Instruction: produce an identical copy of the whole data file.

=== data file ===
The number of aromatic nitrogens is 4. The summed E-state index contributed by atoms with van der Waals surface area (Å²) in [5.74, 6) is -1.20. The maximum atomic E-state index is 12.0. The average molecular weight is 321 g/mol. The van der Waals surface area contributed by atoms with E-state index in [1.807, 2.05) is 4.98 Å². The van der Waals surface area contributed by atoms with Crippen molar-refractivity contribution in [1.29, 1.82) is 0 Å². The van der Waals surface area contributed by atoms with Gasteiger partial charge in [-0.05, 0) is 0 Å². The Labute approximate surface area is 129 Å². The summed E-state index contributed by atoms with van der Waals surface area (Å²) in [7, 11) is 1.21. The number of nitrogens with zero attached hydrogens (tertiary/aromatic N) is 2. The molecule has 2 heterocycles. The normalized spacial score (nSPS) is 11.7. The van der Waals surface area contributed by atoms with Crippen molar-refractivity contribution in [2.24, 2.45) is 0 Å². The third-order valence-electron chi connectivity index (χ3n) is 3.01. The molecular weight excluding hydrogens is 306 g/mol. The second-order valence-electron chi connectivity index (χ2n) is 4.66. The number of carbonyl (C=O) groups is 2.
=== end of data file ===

The number of aromatic nitrogens is 4. The summed E-state index contributed by atoms with van der Waals surface area (Å²) in [5.74, 6) is -1.20. The maximum atomic E-state index is 12.0. The average molecular weight is 321 g/mol. The van der Waals surface area contributed by atoms with E-state index in [1.807, 2.05) is 4.98 Å². The van der Waals surface area contributed by atoms with Crippen molar-refractivity contribution in [1.29, 1.82) is 0 Å². The van der Waals surface area contributed by atoms with Gasteiger partial charge in [-0.05, 0) is 0 Å². The Labute approximate surface area is 129 Å². The summed E-state index contributed by atoms with van der Waals surface area (Å²) in [7, 11) is 1.21. The number of nitrogens with zero attached hydrogens (tertiary/aromatic N) is 2. The molecule has 2 heterocycles. The normalized spacial score (nSPS) is 11.7. The van der Waals surface area contributed by atoms with Crippen molar-refractivity contribution in [2.24, 2.45) is 0 Å². The third-order valence-electron chi connectivity index (χ3n) is 3.01. The molecular weight excluding hydrogens is 306 g/mol. The second-order valence-electron chi connectivity index (χ2n) is 4.66. The number of carbonyl (C=O) groups is 2.